Currently, most PBS stations are re-running the 2004 documentary film, "Julia! America's Favorite Chef". "Julia Child, the doyenne of TV chefs, whose public TV show, "The French Chef" began in 1963."
This current biopic reminds me how, as I watched Julia in black and white as kid, with my mom, and while laughing hysterically at her cuisine faux pas, learned to love the divine mysteries of cooking.
But it wasn't always so easy. The film allows you to be a fly on the wall as Julia desribes her ordeal at the Cordon Bleu Academy in Paris after WWII (during which she was a spy!). She describes how her first attempts to prepare brains resulted in mush, and the scary iron-maiden device used for producing pressed duck. Thrill to the spectacle of real old-school French chefs sporting giant white toques while displaying huge platters of complicated things under aspic!
Learn about the pre-historic pre-Food Network days - Julia paid her dues getting shocked on the set by ungrounded wires. Julia didn't care - her mistakes all appeared right on-screen. She said, "You just have to have the courage of your convictions. If you're alone in the kitchen and you flip a potato pancake, and it drops behind the stove - just pick it up, nobody is going to know." And by being so human, and keeping her sense of humor, while producing such delicious, sophisticated - yet seemingly simple and most of all, accessible food, she allowed us to get beyond the silly pseudo-sophistication of the phony haute cuisine that was what we all were brainwashed into believing was fine cooking before Julia changed everything.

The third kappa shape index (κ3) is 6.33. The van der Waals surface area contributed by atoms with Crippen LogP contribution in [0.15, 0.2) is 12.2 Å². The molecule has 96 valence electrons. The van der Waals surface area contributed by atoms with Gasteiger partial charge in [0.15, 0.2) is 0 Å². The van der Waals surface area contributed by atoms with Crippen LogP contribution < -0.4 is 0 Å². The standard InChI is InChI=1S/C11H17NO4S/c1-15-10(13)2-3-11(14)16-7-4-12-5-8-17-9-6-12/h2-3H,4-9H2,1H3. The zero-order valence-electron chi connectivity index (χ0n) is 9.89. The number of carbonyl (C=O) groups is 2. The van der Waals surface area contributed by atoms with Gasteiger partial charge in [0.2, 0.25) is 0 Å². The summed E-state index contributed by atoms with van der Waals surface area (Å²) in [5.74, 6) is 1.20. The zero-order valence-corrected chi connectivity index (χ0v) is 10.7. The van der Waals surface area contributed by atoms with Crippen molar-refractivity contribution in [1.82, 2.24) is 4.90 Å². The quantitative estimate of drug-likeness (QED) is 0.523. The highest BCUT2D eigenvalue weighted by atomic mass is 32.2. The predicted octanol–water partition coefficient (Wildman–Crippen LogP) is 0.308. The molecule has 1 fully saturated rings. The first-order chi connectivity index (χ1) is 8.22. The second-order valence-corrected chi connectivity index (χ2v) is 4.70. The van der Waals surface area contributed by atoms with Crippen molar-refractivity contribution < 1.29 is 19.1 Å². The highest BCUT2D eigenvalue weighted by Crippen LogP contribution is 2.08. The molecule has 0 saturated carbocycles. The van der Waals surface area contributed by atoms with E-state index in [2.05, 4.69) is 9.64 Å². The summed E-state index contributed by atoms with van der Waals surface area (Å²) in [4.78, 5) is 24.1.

Don't miss the PBS biopic being re-shown this week! Julia is a delight! What a lovely human being. She is immortal. Elizabeth David came first with wonderfully accessible, yet fine, writing about cooking fine European food. But Julia was the first cooking TV star. She is the essence of grace and good humor, and her enthusiasm is just so contagious. Thank you Julia!